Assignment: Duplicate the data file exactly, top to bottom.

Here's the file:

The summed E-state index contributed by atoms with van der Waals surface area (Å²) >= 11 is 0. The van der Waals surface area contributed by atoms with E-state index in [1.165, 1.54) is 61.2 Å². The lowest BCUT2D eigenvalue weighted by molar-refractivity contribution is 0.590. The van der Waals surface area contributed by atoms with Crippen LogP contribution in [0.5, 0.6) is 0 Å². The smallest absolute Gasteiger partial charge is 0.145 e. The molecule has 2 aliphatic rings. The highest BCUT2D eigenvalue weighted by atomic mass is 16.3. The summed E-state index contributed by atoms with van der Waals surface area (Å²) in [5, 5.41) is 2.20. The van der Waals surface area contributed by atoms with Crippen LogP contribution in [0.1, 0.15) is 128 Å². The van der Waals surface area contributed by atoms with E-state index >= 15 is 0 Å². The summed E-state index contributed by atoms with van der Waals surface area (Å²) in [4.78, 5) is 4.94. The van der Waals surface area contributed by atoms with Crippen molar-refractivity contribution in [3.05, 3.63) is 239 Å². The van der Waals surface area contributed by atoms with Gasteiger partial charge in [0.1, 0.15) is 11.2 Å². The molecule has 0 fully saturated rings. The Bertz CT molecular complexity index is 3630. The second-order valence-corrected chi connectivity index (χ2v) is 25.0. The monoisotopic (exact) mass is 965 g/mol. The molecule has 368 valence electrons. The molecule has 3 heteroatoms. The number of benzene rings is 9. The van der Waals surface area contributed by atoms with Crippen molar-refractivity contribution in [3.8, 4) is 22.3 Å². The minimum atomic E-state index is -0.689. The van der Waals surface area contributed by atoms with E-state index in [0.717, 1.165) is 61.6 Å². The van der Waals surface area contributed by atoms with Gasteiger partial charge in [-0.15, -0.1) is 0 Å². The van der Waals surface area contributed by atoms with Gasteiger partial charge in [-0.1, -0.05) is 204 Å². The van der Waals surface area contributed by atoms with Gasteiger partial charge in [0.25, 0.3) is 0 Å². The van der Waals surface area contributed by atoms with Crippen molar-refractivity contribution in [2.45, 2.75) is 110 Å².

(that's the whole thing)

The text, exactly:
The summed E-state index contributed by atoms with van der Waals surface area (Å²) >= 11 is 0. The van der Waals surface area contributed by atoms with E-state index in [1.165, 1.54) is 61.2 Å². The lowest BCUT2D eigenvalue weighted by molar-refractivity contribution is 0.590. The van der Waals surface area contributed by atoms with Crippen LogP contribution in [0.5, 0.6) is 0 Å². The smallest absolute Gasteiger partial charge is 0.145 e. The molecule has 2 aliphatic rings. The highest BCUT2D eigenvalue weighted by atomic mass is 16.3. The summed E-state index contributed by atoms with van der Waals surface area (Å²) in [5, 5.41) is 2.20. The van der Waals surface area contributed by atoms with Crippen LogP contribution in [0.1, 0.15) is 128 Å². The van der Waals surface area contributed by atoms with E-state index >= 15 is 0 Å². The summed E-state index contributed by atoms with van der Waals surface area (Å²) in [4.78, 5) is 4.94. The van der Waals surface area contributed by atoms with Crippen molar-refractivity contribution in [3.05, 3.63) is 239 Å². The van der Waals surface area contributed by atoms with Gasteiger partial charge in [0.1, 0.15) is 11.2 Å². The molecule has 0 fully saturated rings. The Bertz CT molecular complexity index is 3630. The second-order valence-corrected chi connectivity index (χ2v) is 25.0. The monoisotopic (exact) mass is 965 g/mol. The molecule has 368 valence electrons. The molecule has 3 heteroatoms. The number of benzene rings is 9. The van der Waals surface area contributed by atoms with Crippen molar-refractivity contribution in [3.8, 4) is 22.3 Å². The minimum atomic E-state index is -0.689. The van der Waals surface area contributed by atoms with E-state index in [0.717, 1.165) is 61.6 Å². The van der Waals surface area contributed by atoms with Gasteiger partial charge in [-0.15, -0.1) is 0 Å². The van der Waals surface area contributed by atoms with Gasteiger partial charge in [-0.1, -0.05) is 204 Å². The van der Waals surface area contributed by atoms with Gasteiger partial charge in [0.25, 0.3) is 0 Å². The van der Waals surface area contributed by atoms with Crippen molar-refractivity contribution in [2.45, 2.75) is 110 Å².